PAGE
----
IIP offers a wide variety of internships. Some IIP placements require office work, while others require hands-on work at field sites, schools, or clinics. Your internship may require a certain degree of clerical work, but a lot depends on the needs of the host organization, as well as your personal strengths. Be sure that your resume mentions your specific skills, experience, and interests, such as foreign language ability, experience planning and coordinating events for a student club, and computer skills.
IIP internships are at least 8 weeks and up to 12 weeks in duration. Depending on the host organization’s needs, your internship start and end dates may vary.
If you don’t have a passport yet, you should apply for a passport now. All IIP interns will need a valid passport for travel abroad and back to the US. If you are a non-U.S. citizen, you will also need to be certain that you have a valid U.S. visa or other authorization for re-entry into the US. (Visit ISSS with specific questions).
Double-check to make certain that your travel documents are in order, and that they will not expire within six months of your return date.
You are responsible for securing your own visa, if needed, prior to departure. Please find out as soon as possible whether you will need a visa for travel associated with your internship. The State Department website may be helpful for US citizens and non-US citizens.
The time it will take to secure your visa will vary by country, so start your visa application early. Not all visas are the same. Many countries issue different types of visas for tourism, work, study or business. Each Penn IIP intern is responsible for finding out if s/he needs a visa, and if so, what kind of visa is required for his/her position. Penn Abroad can provide a letter or other documentation of your internship if that is needed for your visa application, but cannot obtain a visa for you.
For help with your visa, you can visit CIBT’s website. For a fee, CIBT will help you figure out what visa you will need.
International SOS (ISOS), Penn’s Travel Assistance Provider, is made available to all Penn students, staff and faculty who are traveling abroad. It is an invaluable resource providing safety, health, visa, travel and cultural information specific to your region of travel. It also provides emergency assistance in case of crisis.
All IIP students will receive an ISOS membership card with Penn’s member number. You may also print a copy of Penn's ISOS card yourself. In addition, ISOS counts as medical travel insurance. Interns should check with their personal insurance provider to see if they cover international health insurance and MUST maintain their personal health insurance even while abroad. Interns must also check to see if the country they are going to requires any additional, separate insurance.
Some placements provide housing on-site, while others do not. If your placement does not offer housing, you are responsible for finding your own accommodations. Your host organization will have in-country knowledge regarding safe neighborhoods, home-stays, short-term sublets, or hotels/hostels; however, it is ultimately your responsibility to secure and pay for your housing. Past participants are a great resource.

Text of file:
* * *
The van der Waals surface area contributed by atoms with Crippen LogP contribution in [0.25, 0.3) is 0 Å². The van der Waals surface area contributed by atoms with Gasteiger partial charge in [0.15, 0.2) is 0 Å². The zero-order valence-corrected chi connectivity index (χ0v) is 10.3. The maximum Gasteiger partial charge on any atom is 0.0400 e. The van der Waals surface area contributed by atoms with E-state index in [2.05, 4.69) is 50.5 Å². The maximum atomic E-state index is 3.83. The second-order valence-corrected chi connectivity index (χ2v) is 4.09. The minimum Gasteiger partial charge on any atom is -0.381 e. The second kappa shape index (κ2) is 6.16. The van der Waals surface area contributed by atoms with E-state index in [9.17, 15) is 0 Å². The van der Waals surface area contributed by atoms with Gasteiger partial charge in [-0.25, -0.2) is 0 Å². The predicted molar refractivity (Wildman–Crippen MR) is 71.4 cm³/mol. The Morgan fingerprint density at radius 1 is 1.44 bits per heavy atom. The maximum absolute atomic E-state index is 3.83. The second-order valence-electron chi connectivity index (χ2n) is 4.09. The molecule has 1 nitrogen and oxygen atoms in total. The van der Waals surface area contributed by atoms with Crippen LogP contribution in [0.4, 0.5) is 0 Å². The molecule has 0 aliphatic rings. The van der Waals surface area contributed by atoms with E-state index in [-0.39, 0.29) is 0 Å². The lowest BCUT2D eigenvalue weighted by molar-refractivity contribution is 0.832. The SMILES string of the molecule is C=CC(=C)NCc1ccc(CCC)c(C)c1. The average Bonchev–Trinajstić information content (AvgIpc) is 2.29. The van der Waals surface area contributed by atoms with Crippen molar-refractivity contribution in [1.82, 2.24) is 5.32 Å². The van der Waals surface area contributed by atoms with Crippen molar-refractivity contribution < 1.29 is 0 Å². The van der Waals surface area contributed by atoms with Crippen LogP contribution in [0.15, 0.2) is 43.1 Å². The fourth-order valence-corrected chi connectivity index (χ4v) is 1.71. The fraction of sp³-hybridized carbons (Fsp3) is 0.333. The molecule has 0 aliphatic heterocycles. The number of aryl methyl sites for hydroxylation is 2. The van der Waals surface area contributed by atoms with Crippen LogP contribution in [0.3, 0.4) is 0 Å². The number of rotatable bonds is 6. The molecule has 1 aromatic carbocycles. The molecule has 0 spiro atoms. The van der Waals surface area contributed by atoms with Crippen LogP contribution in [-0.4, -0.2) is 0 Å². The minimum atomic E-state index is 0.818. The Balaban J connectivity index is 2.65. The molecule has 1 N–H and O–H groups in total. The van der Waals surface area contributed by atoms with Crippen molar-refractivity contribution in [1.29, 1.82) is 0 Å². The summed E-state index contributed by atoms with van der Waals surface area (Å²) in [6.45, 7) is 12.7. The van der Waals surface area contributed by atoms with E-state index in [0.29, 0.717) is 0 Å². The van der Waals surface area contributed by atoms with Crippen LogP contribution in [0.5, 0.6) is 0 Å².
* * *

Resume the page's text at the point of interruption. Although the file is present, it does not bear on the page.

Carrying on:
All IIP interns must write at least six blog posts of at least 500-words in length about their internship experience while they are abroad. These can either be posted directly into your IIP Canvas page, or you may submit a link to your personal blog. Blog posts may be cross-posted to the IIP Interns Blog.
Each IIP intern is required to complete the following at the conclusion of his/her Internship:
IIP placements are unpaid. However, all students accepted to IIP will receive an award stipend to help offset the cost of this unpaid internship. Stipend money can be applied to your professional expenses, including: international airfare, housing, food, transportation to and from work, and visa fees. These awards are not intended to cover all costs. On average, the award covers up to about 75%, give or take, of your expenses and any costs above the award amount must be covered by the student. We recommend that you talk to past participants about in-country costs and budgeting for your internship. It is more than likely that you will be paying for some of your internship out of your own pocket. No additional funding will be given other than the award amount you receive.
Find out more about the award on our About page.
Penn does not award academic credit for summer internships; however you may want to consider doing an independent study on a topic related to your internship after you return. Try reaching out to a faculty member in a related department to see if they will sponsor your independent study, and visit the department website to view their independent study policy.
IIP is a non-credit program, so you cannot use your financial aid to fund your participation. However, all students participation in IIP will reveice a stipend to offset the costs of interning abroad. Additionally, IIP interns receiving financial aid, but expected to contribute summer wages towards their tuition costs, may be eligible to receive a waiver for the summer contribution.
Visit our About page for more information on the IIP stipend and summer contribution waivers.
Yes, you can apply for funding through the Independent International Internship Program (I3). There may be funding available through other sources at Penn. Try contacting your major department, CURF, Civic House, and Career Services for more information.
For more information on i3, see the Independent Placements page.